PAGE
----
Man Utd have needed a Casemiro for years. He could be the one to break the hex but if not, his career has already been too good to ruin.
Who’s this then?
Carlos Henrique Casimiro is a 30-year-old, 6ft 1in Brazilian defensive midfielder born in São José dos Campos. He has just left Real Madrid and signed a four-year contract with Manchester United in return for a transfer fee of £60million.
He got his start at Sao Paolo as a youth, making his first-team debut in 2010 aged just 18. He played four seasons in Brazil, making 111 appearances and scoring 11 goals.
At that point Real Madrid put their head around the door, looked him up and down and said they’d quite like to take him to Spain on loan.
They put him in the B team and he played 15 games in the Segunda División before being elevated to the first team and signed permanently. He was sent to Porto for a season to get some game time and he turned out 41 times in Portugal, scoring four times in 2014/15.
Having proved himself, he went straight into the Madrid starting XI and from 2016 onwards, played over 40 games every season, managing to avoid any serious injury, racking up 336 appearances for Real and scoring 31 times.
He started playing for Brazil in 2011 and by this year had racked up 63 caps and chipped in with five goals.
He’ll need a big trophy cabinet to house all of his medals. These include three La Liga titles, one Copa del Rey and a mighty five Champions Leagues. With his country he won the Under-20 World Cup as well as a Copa America.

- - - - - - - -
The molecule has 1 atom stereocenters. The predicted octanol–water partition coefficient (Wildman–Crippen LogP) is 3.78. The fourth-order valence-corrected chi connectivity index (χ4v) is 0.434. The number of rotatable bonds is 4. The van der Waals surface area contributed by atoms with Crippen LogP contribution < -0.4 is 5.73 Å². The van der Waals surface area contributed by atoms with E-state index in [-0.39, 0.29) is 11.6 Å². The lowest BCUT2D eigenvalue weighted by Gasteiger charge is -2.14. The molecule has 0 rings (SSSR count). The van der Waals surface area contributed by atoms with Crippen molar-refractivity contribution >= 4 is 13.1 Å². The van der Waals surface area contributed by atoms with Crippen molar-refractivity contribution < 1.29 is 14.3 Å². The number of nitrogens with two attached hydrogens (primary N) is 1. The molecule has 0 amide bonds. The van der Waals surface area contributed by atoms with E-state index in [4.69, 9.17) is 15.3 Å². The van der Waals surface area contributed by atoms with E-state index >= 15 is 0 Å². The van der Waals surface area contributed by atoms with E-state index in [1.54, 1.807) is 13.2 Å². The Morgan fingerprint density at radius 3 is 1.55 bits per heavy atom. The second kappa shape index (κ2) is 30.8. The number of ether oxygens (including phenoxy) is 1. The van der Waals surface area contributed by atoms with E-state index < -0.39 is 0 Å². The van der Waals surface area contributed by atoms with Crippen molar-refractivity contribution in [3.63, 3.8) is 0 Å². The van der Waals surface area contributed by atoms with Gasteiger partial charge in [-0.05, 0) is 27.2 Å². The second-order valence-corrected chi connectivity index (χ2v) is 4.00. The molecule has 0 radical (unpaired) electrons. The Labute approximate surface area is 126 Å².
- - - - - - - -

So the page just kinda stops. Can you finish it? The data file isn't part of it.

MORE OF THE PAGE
All of which makes him somewhat over-qualified to climb into the Manchester United clown car alongside McFred. It seems unlikely he’ll add to his medal collection in Manchester. This is a serious player, one of world football’s best defensive midfielders (though he can operate further forward to good effect). Will he be brought down to United’s standards, or will he improve them?
Why the love?
Anyone who has watched Real Madrid in recent years will have seen our man operating at the highest level. In some ways the fact he plays the role he does means he is not always the most obvious, in your face player. He’s not the one who is going to dribble past three people, won’t be burning up the grass in high speed sprints, won’t be scoring a hat-trick. What he will be doing is breaking up transitions in his defensive third, robbing the ball off the opposition and distributing it forward and efficiently.
It’s a position that requires you to always be involved, constantly patrolling. In other words there is no hiding place and little time to take your foot off the pedal, not least because he can also drive forward into the penalty area and be an attacking threat, as 47 goals and 40 assists in a career total of 503 club games shows.
He loves a good sliding tackle and can do that reacharound thing where he goes in from behind and nicks the ball off the foot of a striker without bringing the player down. Always impressive, that.
More typically he’s a meaty harrier and blocker who is in the opposition’s face, generally getting in the way until he can dispossess them of the ball. That is the modern way, of course.
It takes strength and presence. He also has that eyes-on-the-ball stab with his foot, which is a sort of tackle, but just steals the ball away without touching the man. Clever.